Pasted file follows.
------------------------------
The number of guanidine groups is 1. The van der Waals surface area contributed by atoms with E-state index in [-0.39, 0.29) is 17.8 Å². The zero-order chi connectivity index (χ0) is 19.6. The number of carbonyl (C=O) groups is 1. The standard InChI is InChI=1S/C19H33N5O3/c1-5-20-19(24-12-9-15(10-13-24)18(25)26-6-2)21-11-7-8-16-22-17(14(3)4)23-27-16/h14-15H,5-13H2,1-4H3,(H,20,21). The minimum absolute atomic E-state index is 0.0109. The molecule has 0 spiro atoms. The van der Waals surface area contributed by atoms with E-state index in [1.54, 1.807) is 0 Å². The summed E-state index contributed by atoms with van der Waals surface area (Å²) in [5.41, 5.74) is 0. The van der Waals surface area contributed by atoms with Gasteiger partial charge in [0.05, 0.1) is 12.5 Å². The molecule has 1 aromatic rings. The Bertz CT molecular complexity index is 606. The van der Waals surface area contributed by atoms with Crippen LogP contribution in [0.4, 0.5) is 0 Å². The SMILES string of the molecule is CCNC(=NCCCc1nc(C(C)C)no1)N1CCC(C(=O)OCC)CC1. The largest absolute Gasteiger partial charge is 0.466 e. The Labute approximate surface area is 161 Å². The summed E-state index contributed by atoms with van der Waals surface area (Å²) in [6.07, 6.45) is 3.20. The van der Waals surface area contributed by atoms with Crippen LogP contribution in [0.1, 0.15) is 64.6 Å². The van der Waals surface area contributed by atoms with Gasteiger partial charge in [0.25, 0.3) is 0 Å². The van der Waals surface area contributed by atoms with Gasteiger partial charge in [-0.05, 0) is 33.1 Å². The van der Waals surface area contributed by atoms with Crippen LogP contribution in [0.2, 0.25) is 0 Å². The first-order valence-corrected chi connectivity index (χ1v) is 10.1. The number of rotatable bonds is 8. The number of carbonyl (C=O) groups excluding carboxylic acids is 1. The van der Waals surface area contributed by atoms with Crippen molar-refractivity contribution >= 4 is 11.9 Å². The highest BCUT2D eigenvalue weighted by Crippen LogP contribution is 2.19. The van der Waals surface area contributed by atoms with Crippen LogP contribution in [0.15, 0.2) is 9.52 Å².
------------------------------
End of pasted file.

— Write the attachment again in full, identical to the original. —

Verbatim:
The number of guanidine groups is 1. The van der Waals surface area contributed by atoms with E-state index in [-0.39, 0.29) is 17.8 Å². The zero-order chi connectivity index (χ0) is 19.6. The number of carbonyl (C=O) groups is 1. The standard InChI is InChI=1S/C19H33N5O3/c1-5-20-19(24-12-9-15(10-13-24)18(25)26-6-2)21-11-7-8-16-22-17(14(3)4)23-27-16/h14-15H,5-13H2,1-4H3,(H,20,21). The minimum absolute atomic E-state index is 0.0109. The molecule has 0 spiro atoms. The van der Waals surface area contributed by atoms with E-state index in [1.54, 1.807) is 0 Å². The summed E-state index contributed by atoms with van der Waals surface area (Å²) in [5.41, 5.74) is 0. The van der Waals surface area contributed by atoms with Gasteiger partial charge in [0.05, 0.1) is 12.5 Å². The molecule has 1 aromatic rings. The Bertz CT molecular complexity index is 606. The van der Waals surface area contributed by atoms with Crippen LogP contribution in [0.4, 0.5) is 0 Å². The SMILES string of the molecule is CCNC(=NCCCc1nc(C(C)C)no1)N1CCC(C(=O)OCC)CC1. The largest absolute Gasteiger partial charge is 0.466 e. The Labute approximate surface area is 161 Å². The summed E-state index contributed by atoms with van der Waals surface area (Å²) in [6.07, 6.45) is 3.20. The van der Waals surface area contributed by atoms with Crippen LogP contribution in [0.1, 0.15) is 64.6 Å². The van der Waals surface area contributed by atoms with Gasteiger partial charge in [0.25, 0.3) is 0 Å². The van der Waals surface area contributed by atoms with Gasteiger partial charge in [-0.05, 0) is 33.1 Å². The van der Waals surface area contributed by atoms with Crippen LogP contribution in [0.2, 0.25) is 0 Å². The first-order valence-corrected chi connectivity index (χ1v) is 10.1. The number of rotatable bonds is 8. The number of carbonyl (C=O) groups excluding carboxylic acids is 1. The van der Waals surface area contributed by atoms with Crippen molar-refractivity contribution >= 4 is 11.9 Å². The highest BCUT2D eigenvalue weighted by Crippen LogP contribution is 2.19. The van der Waals surface area contributed by atoms with Crippen LogP contribution in [0.15, 0.2) is 9.52 Å².